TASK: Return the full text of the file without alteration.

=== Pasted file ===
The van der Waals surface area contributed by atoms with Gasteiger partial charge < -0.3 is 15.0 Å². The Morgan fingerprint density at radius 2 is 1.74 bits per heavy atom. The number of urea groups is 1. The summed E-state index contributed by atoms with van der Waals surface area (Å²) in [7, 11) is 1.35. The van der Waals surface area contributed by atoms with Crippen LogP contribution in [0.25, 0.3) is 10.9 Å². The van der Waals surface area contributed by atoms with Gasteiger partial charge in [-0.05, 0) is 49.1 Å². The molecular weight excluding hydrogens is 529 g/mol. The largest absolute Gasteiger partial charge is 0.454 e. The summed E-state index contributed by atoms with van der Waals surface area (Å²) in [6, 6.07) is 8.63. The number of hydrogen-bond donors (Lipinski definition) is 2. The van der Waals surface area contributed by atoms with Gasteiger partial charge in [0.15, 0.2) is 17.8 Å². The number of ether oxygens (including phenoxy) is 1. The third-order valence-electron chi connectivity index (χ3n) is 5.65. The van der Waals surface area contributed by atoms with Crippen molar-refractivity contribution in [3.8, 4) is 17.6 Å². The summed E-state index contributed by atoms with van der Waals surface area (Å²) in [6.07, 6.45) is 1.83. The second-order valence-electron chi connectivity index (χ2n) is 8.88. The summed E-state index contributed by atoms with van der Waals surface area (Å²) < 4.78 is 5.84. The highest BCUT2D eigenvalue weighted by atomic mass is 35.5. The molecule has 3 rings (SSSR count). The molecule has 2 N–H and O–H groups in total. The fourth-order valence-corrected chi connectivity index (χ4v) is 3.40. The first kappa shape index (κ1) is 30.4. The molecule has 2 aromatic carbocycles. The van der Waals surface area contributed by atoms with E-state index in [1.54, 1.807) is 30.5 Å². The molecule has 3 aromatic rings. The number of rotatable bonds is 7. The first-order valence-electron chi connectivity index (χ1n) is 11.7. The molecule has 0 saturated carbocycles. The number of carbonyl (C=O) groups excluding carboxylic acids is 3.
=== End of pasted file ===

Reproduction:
The van der Waals surface area contributed by atoms with Gasteiger partial charge < -0.3 is 15.0 Å². The Morgan fingerprint density at radius 2 is 1.74 bits per heavy atom. The number of urea groups is 1. The summed E-state index contributed by atoms with van der Waals surface area (Å²) in [7, 11) is 1.35. The van der Waals surface area contributed by atoms with Crippen LogP contribution in [0.25, 0.3) is 10.9 Å². The van der Waals surface area contributed by atoms with Gasteiger partial charge in [-0.05, 0) is 49.1 Å². The molecular weight excluding hydrogens is 529 g/mol. The largest absolute Gasteiger partial charge is 0.454 e. The summed E-state index contributed by atoms with van der Waals surface area (Å²) in [6, 6.07) is 8.63. The number of hydrogen-bond donors (Lipinski definition) is 2. The van der Waals surface area contributed by atoms with Gasteiger partial charge in [0.15, 0.2) is 17.8 Å². The number of ether oxygens (including phenoxy) is 1. The third-order valence-electron chi connectivity index (χ3n) is 5.65. The van der Waals surface area contributed by atoms with Crippen molar-refractivity contribution in [3.8, 4) is 17.6 Å². The summed E-state index contributed by atoms with van der Waals surface area (Å²) in [6.07, 6.45) is 1.83. The second-order valence-electron chi connectivity index (χ2n) is 8.88. The summed E-state index contributed by atoms with van der Waals surface area (Å²) < 4.78 is 5.84. The highest BCUT2D eigenvalue weighted by atomic mass is 35.5. The molecule has 3 rings (SSSR count). The molecule has 2 N–H and O–H groups in total. The fourth-order valence-corrected chi connectivity index (χ4v) is 3.40. The first kappa shape index (κ1) is 30.4. The molecule has 2 aromatic carbocycles. The van der Waals surface area contributed by atoms with E-state index in [1.54, 1.807) is 30.5 Å². The molecule has 3 aromatic rings. The number of rotatable bonds is 7. The first-order valence-electron chi connectivity index (χ1n) is 11.7. The molecule has 0 saturated carbocycles. The number of carbonyl (C=O) groups excluding carboxylic acids is 3.